Acting president of convocation at Wits discusses her career trajectory and her work to change people’s lives through HIV research. 

Doctor Motlatso Godongwana is the youngest member of the Wits convocation executive committee (exco), and as a part of her role there, she is also an Academic Skills Development consultant operating from the Wits Science faculty. Exco members are voted in every three years, by the convocation, which is made up of the entire Wits University alumnus.  

“I put my name forward in 2019 and to my surprise I got votes”, said Godongwana. This year she began serving her second term in the exco, which will come to an end in 2025.    

As part of her duties as an Exco member, between Monday and Wednesday every week, she spends her time walking students through everything from course material to career decisions. All while working full time with the South African medical research council (SAMRC) as a senior scientist, specialising in HIV research.  

Having graduated last year with a PhD in Demography and Population Studies, this year she was on the biggest stage on the Wits campus, conferring qualifications to recent graduates as the acting president of convocation. A task she shared with the president of convocation Stacey-Lee Bolon throughout the graduation season. 

Her PhD research investigated the risks and incidences of non-communicable diseases (NCDs) among people living with HIV — the work is important for addressing the challenges pertaining to treatment and management of HIV chronic comorbidities.   

Although Godongwana grew up in Yeoville, her memories of happy childhood visits to her mother’s home, in Moletjie, Limpopo, are what grounds her. Responding to a tweet complimenting her blue convocation gown, she replied that as a “young girl from Limpopo, seeing myself in this picture is a dream come true”. 

She said the best part of her work with students, is getting the opportunity to always learn something new. This is a philosophy she carries with her in every room she walks into.   

“You appreciate the person in the street, you appreciate the person at church because that person is teaching me something about spirituality that I probably do not know about. The person in the street is teaching me something about humility that I probably do not know about. Every person I interact with is going to teach me something,” she said.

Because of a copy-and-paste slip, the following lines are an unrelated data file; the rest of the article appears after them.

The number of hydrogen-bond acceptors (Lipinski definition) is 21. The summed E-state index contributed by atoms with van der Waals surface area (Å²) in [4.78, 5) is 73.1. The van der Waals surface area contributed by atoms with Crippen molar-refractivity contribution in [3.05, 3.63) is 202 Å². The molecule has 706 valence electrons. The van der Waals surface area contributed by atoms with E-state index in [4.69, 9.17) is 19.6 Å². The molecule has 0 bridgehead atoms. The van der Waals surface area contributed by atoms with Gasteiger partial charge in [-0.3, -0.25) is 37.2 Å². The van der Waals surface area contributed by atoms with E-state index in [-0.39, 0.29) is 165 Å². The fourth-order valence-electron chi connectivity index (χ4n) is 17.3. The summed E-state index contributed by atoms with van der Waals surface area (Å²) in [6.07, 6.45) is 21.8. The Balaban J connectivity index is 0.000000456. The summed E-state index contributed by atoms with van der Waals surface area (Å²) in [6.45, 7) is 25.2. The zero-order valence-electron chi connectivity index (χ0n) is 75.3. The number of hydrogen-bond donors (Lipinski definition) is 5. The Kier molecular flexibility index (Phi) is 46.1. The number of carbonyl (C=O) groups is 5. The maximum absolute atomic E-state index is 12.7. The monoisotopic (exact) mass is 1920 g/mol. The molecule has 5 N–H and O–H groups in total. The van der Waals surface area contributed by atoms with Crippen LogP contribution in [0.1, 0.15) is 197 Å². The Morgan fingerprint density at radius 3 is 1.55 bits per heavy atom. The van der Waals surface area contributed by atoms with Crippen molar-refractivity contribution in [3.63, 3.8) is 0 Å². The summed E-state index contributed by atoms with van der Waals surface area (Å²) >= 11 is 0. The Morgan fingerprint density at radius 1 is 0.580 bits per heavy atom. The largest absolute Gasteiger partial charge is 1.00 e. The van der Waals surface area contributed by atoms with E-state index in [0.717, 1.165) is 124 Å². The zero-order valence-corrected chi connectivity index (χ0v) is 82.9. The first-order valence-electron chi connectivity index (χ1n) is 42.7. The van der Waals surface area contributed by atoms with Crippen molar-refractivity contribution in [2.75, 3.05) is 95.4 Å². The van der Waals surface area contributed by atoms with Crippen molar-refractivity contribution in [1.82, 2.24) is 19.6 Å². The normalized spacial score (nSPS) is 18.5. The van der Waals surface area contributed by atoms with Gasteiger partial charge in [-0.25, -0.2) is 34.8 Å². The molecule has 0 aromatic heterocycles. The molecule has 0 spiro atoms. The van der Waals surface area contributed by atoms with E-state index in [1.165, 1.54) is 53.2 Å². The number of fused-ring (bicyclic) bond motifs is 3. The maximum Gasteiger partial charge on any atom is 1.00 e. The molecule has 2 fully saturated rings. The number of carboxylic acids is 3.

Godongwana started an initiative while she was doing her honours degree, called I Love Condoms that intended to give young women the information and confidence to practice agency in negotiating safe sex. The initiative empowered young women to introduce contraception into their relationship to prevent unwanted pregnancies, and it also provides these young women with alternatives to using relationships as a way out of poverty. She was featured on the Mail and Guardian’s 200 Young South Africans list in 2018 for founding the initiative.  

Godongwana is inspired by her grandmother, who raised 7 grandchildren, at some point, on a single salary but still found time to collect her from primary school, and head to theology classes. Evidently, her work ethic, is hereditary. 

Her sister, Moyagabo Rampedi believes that Godongwana’s greatest motivation is “making [their] grandmother proud”. Godongwana herself mentioned her gratitude for her faith and love for God, which were instilled by her grandmother.  

She is also driven by the desire “to uplift [people from her community] and make them believe that whatever they set their minds to, they can achieve and there are examples of people who have done that”.  

Her colleague Nomasonto Radebe said that Godongwana’s attitude towards challenges is: “if it does not challenge me, I am not learning”. Radebe added that she is very intentional and will “stop at nothing until she achieves a goal”. 

By being the face of excellence at an institution of higher learning, Godongwana’s achievements are inspiring for other young black women. Her accomplishments are a testament that it is possible to be a young black girl from anywhere and make it to the greatest academic stage at Wits, if you so desire.  

FEATURED IMAGE: Motlatso Godongwana during her graduation in 2022. She graduated from Wits with a PhD in Demography and Population Studies. Photo: supplied.